“Maybe we should get some shrimp,” I suggested to Kurt as we cruised through the aisles of Coles, one of Australia’s main grocery stores. “You know Aussies really like their ‘shrimp on the barbie.’” I repeated a well-known fact in the US about Australians and their barbecue bounty.
Kurt and I were preparing to host our first “legit” Australian barbecue. To say barbecuing is popular in Australia is a pretty flimsy assessment. BBQs in Australia are like Baptist churches in the Bible Belt of the US. They are a given, well attended and the followers are devout.
We knew barbecue was big time. In fact, only living in Adelaide a few weeks, we had already been invited to two events.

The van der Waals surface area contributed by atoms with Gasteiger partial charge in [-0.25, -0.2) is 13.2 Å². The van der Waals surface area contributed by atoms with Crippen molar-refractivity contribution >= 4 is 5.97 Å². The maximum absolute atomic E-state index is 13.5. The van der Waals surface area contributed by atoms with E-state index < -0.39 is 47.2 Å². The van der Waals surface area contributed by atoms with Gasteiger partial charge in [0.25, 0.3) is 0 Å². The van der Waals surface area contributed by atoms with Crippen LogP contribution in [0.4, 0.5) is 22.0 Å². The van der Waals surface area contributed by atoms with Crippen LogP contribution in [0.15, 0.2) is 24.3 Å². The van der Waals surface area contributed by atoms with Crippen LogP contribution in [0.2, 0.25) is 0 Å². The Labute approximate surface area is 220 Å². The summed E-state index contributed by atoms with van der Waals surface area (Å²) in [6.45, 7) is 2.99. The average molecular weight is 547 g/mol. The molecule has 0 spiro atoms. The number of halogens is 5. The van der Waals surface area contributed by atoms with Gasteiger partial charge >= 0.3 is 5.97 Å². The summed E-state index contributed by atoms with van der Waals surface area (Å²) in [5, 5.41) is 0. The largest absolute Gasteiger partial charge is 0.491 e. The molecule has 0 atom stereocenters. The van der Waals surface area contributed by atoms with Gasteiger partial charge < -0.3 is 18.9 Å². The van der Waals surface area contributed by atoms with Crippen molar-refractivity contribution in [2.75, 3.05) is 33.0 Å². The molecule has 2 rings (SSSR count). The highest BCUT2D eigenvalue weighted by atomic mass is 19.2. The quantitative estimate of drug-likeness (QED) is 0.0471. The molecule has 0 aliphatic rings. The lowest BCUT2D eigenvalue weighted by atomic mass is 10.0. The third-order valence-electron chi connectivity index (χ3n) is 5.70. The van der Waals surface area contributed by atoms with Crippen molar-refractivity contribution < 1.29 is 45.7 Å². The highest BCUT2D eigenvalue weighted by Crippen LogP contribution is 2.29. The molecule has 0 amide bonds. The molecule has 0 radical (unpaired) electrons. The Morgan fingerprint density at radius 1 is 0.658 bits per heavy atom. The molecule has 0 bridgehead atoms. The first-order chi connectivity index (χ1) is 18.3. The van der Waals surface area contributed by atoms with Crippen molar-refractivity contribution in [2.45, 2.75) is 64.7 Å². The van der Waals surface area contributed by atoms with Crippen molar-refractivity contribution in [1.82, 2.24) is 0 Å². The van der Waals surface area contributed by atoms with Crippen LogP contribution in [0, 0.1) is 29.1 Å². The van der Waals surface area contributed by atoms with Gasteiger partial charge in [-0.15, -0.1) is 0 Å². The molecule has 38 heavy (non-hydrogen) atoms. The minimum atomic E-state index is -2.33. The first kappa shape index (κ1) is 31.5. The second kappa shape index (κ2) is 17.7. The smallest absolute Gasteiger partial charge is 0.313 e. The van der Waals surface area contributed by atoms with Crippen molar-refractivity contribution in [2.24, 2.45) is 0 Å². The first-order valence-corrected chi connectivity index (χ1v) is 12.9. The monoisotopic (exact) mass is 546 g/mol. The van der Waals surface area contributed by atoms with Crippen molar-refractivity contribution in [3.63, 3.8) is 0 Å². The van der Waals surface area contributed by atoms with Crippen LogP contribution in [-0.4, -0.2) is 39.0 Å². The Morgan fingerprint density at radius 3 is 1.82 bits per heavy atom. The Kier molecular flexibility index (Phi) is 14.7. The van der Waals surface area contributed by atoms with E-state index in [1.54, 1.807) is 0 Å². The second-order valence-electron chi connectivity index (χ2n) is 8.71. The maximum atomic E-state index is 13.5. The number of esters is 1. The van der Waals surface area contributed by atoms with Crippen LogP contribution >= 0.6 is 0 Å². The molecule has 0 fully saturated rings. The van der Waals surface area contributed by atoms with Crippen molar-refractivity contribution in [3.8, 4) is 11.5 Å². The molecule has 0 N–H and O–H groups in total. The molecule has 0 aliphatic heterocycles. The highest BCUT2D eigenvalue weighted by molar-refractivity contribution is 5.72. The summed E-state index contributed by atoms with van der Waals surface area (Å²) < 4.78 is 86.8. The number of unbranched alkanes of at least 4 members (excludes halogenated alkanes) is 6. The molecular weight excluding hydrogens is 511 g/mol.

The grills, alone, are impressive precision-engineered machines and major household appliances. Some look like they could power a small aircraft. Certainly the control panel of the one we used confused a rookie Yank like me as I attempted to adjust settings during a trial run.
Consequently, we searched Coles for the right meats, sides and even condiments. “I don’t see any shrimp at all — just these prawns,” I called out to Kurt. “Yikes, and look at how expensive they are.” I could certainly understand exorbitant prices for seafood in a land locked area, but we were ten minutes from the ocean. Nixing the idea of shrimp, we considered other options.